The problem is that we have become very weak in the last years. The Russians senses that. They have watched the debacle in Iraq and the mess in Afghanistan, the covert war in Pakistan and the possibility of a war with Iran. They are much stronger now and they will continue to become stronger, while we become weaker. So they push back now and they will continue to do so until we decide to stop them. One way or the other.
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    Fabius Maximus replies: What is your source for these beliefs? You state them like Scriptural truths, as in …

    (1) “The problem is that you can’t have a system of Kantian peace and a system of authoritarianism coexist in Europe. It doesn’t work that way.”

    Given this Manichean view, what is the solution? Sounds like you foresee war, if we are strong enough. Or if we wait for Russia to start it.

    (2) “coexist in Europe.”

    Why limit this to Europe? Mexico was a one-party state for generations — less democratic than today’s Russia. As were other Latin American states. Should we have invaded, sending our tanks on a run down to Cape Horn?

    (3) Putin is an authoritarian? All observers I have seen say that Putin is extremely popular. They held free elections.

    (4) “So they push back now and they will continue to do so until we decide to stop them. One way or the other.”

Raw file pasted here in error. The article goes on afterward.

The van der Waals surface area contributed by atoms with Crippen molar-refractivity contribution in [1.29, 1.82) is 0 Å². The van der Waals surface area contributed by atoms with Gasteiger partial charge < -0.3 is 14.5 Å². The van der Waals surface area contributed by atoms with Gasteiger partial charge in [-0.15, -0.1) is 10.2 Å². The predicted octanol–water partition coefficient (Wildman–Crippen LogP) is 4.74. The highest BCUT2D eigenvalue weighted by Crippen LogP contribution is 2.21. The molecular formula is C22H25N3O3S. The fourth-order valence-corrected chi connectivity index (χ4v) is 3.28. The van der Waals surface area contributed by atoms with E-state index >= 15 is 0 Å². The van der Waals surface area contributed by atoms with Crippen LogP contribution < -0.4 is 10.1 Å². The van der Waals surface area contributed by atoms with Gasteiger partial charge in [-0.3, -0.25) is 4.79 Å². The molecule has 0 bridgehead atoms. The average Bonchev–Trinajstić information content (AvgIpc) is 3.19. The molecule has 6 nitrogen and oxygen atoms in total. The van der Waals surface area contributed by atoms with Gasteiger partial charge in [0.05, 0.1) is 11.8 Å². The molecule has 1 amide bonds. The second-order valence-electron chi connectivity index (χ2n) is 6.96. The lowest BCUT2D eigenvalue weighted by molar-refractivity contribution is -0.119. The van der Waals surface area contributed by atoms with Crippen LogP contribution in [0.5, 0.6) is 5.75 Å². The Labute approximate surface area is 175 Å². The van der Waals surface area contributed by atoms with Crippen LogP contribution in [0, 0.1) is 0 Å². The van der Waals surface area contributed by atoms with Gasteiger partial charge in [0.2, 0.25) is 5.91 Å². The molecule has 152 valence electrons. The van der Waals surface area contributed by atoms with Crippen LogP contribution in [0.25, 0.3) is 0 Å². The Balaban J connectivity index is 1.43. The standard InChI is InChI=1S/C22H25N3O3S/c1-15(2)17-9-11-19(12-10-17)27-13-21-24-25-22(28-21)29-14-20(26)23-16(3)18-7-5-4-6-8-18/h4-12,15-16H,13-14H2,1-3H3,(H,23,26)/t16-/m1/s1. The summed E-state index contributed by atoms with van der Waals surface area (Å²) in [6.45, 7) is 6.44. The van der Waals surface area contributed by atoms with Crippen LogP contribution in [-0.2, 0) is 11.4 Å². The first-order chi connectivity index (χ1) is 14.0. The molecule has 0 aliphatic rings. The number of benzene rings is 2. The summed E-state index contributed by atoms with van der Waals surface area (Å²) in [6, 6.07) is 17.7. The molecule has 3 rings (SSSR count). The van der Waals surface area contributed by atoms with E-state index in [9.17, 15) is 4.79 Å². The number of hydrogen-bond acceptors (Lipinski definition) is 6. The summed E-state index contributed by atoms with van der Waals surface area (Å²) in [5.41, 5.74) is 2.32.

Here we have a Rule #2 alert: Avoid analysts relying on psychic powers.” Recovering their traditional sphere of influence does not mean that the Russian government will push on to the Rhine. Not every great power is expansionistic — the USSR was unusual in this respect.

    Like

  3. 12 September 2008 9:24 am

    Palin is wrong about “unprovoked”, but the reality was a series of escalating provocations and responses by both sides.

    If the Russians had begun evacuating any (Russian/) Ossettians before the Aug 7 Georgia tanks over the border, and firing on the ‘peacekeepers’, then I’d claim it was a deliberate Russian provacation escalation effort, expecting a Georgian response that would be used to flood S. Ossetia with Russians.
    Michael Totten’s report of the Georgian version claims such escalating Russian provocations, which, even if true, might still accept the “first tanks over the border” started it. I haven’t seen much on pre-Aug 7 provocations.